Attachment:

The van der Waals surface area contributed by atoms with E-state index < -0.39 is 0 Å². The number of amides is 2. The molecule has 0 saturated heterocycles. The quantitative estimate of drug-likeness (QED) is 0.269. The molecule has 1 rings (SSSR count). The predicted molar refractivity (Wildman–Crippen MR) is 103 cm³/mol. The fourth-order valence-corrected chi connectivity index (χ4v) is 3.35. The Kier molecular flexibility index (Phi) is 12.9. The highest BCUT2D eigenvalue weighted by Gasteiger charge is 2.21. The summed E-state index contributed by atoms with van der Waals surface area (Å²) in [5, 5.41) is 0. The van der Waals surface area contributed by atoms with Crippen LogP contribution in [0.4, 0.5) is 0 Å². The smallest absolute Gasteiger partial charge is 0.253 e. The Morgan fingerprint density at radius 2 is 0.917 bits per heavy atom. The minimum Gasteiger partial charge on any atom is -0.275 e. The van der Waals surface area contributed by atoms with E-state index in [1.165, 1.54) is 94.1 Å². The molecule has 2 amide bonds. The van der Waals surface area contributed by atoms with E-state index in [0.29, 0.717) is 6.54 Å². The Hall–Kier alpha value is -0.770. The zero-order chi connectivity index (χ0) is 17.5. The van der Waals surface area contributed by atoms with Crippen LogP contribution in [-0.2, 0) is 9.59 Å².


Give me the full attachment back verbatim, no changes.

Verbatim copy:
The van der Waals surface area contributed by atoms with E-state index < -0.39 is 0 Å². The number of amides is 2. The molecule has 0 saturated heterocycles. The quantitative estimate of drug-likeness (QED) is 0.269. The molecule has 1 rings (SSSR count). The predicted molar refractivity (Wildman–Crippen MR) is 103 cm³/mol. The fourth-order valence-corrected chi connectivity index (χ4v) is 3.35. The Kier molecular flexibility index (Phi) is 12.9. The highest BCUT2D eigenvalue weighted by Gasteiger charge is 2.21. The summed E-state index contributed by atoms with van der Waals surface area (Å²) in [5, 5.41) is 0. The van der Waals surface area contributed by atoms with Crippen LogP contribution in [0.4, 0.5) is 0 Å². The smallest absolute Gasteiger partial charge is 0.253 e. The Morgan fingerprint density at radius 2 is 0.917 bits per heavy atom. The minimum Gasteiger partial charge on any atom is -0.275 e. The van der Waals surface area contributed by atoms with E-state index in [1.165, 1.54) is 94.1 Å². The molecule has 2 amide bonds. The van der Waals surface area contributed by atoms with E-state index in [0.29, 0.717) is 6.54 Å². The Hall–Kier alpha value is -0.770. The zero-order chi connectivity index (χ0) is 17.5. The van der Waals surface area contributed by atoms with Crippen LogP contribution in [-0.2, 0) is 9.59 Å².